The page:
A major cultural shift in thinking is under way, one that began in the arena of sports and has begun to percolate more widely.

When the Canucks first hired Fatigue Science, there were some snickers, but when the team’s record on the road improved, people paid attention.

This year, Arianna Huffington, publisher of the Huffington Post, highlighted the value and importance of rest in her No. 1 bestseller, Thrive, which noted Fatigue Science’s work with the Dallas Mavericks. Kobe Bryant, five-time NBA champion with the Los Angeles Lakers, once eschewed sleep and today is a convert. “I have a hard time shutting off my brain,” Bryant in September told The New York Times. “But I’ve evolved. I’m up to six or eight hours now.”

Asked what had changed, Bryant said: “Growing up, and understanding the importance of shutting down and unwinding.”

To start to decompress, Bryant takes a hot shower. He then puts away his phone - devices near bedtime rattle the brain. Then, after the shower, the body has to cool, which is essential to fall asleep.

At Fatigue Science, which has a small office above the popular retail stretch of Robson Street in Vancouver, business had ticked along for several years until it began to take off in June and July, and the company has signed on about 100 new customers in 2014. Revenue this year could crack $2-million, which would be more than double that of 2013.

“What we’ve done is taken a subjective art around fatigue management and human performance, and turned it into an objective science,” company founder Pat Byrne said in an interview.

Byrne’s journey in the science of sleep is something of an odyssey. The 61-year-old’s previous career was as a commissioner in the appeals division of WorkSafeBC, British Columbia’s workers’ compensation board.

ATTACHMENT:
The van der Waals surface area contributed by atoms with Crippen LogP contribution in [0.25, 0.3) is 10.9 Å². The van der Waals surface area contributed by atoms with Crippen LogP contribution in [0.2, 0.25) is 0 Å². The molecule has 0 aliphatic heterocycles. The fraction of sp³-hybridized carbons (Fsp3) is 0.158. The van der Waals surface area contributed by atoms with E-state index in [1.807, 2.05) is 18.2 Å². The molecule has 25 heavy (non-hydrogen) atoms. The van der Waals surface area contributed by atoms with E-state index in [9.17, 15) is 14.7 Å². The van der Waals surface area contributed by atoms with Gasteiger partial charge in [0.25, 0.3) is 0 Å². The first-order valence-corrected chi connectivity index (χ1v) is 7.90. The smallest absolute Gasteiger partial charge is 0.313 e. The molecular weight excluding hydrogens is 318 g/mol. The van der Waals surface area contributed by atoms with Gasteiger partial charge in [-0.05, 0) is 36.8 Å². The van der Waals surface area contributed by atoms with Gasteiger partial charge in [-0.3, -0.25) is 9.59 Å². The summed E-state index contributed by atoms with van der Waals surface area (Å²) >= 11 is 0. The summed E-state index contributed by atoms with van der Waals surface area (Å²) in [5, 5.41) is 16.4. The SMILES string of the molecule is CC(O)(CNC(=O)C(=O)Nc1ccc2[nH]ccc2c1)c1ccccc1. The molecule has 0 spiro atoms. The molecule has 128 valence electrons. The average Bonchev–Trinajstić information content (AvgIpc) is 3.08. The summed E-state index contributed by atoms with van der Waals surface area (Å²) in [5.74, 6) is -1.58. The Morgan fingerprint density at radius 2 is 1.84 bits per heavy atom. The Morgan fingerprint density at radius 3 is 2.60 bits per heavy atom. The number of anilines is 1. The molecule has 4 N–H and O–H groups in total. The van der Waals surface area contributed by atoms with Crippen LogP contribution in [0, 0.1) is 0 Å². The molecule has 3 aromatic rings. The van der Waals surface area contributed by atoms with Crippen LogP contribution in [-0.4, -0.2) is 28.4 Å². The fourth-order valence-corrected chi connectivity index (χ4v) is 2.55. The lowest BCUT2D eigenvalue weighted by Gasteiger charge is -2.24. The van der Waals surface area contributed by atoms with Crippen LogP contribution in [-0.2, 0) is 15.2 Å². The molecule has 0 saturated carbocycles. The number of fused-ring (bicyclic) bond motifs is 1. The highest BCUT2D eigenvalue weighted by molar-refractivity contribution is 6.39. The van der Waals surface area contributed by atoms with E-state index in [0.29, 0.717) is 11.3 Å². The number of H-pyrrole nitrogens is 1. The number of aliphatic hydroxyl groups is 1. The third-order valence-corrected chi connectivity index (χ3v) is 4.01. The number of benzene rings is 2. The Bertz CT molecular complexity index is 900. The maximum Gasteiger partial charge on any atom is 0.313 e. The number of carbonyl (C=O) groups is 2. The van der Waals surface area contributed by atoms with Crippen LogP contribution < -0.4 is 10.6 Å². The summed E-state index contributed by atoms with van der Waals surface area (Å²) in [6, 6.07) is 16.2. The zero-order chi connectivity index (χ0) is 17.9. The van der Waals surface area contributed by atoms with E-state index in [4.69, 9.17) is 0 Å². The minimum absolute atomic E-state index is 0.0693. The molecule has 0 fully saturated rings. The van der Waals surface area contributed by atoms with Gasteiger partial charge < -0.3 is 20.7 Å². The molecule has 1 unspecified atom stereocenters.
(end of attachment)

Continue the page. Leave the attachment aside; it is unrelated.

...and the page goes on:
In 1996, Byrne drew inspiration from family tragedy, when his nephew, Jay McBride, died. McBride drove his car off a highway in remote northeastern B.C. after a long day of work in the forestry industry. McBride, heading to see his fiancée to talk about wedding planning, fell asleep at the wheel. He was 22.

Byrne set off on a mission to scour all corners, from academia to the U.S. military, to figure out a way to better address fatigue. In 2005, he started a consulting company, and in late 2007, founded Fatigue Science.

It was a gamble. Byrne quit a secure career to pursue a passion – and did it in his early 50s, not the age when a person usually becomes an entrepreneur. He piled in a lot of his own money, and was buoyed by $2.5-million in funding from 37 angel investors in 2008.

“It was a lot harder than I had ever imagined,” said Byrne, who speaks swiftly and with the staccato flow of an evangelistic/scientist – a bit nerdy, a true believer in the mission. The Canucks deal was the key early boost, as was work with Rio Tinto Group, the anglo-Australian mining giant. “I was on the right path,” Byrne said.

The basis of the Fatigue Science is algorithms and software from the U.S. Army and Air Force, controlled by the company through several commercial deals. The second pillar is the Readiband.

The new challenge at Fatigue Science is to kick-start growth. Sports teams are believers, an industry where rest is an essential alongside conditioning, nutrition and the like.

Fatigue Science works with about 25 teams, which accounts for one-third of the company’s revenue. Sales to transportation and mining companies, as well as the U.S. military, account for most of the rest. A gain in hockey next year is expected. The Canucks currently have the exclusive NHL rights to Fatigue Science’s technology, a three-year deal in its final season.

In other industries, chief financial officers remain skeptics. Fatigue Science likes to note an example of an oil sands shift worker, who has to get up at 3 a.m. for an 11-hour shift, 6 a.m. to 5 p.m. This sort of scheduling leaves the worker impaired – basically drunk – for two-thirds of the shift, in terms of reaction time. Waking up in the middle of the night is an attack on the body’s circadian rhythms.

If the person instead sleeps one hour later, to 4 a.m., and works the same 11 hours from 7 a.m. to 6 p.m., the amount of time during the shift spent impaired falls to one-quarter, according to Fatigue Science.

“The challenge is making CFOs aware that this tool can help improve the bottom line,” company chief executive officer Sean Kerklaan says.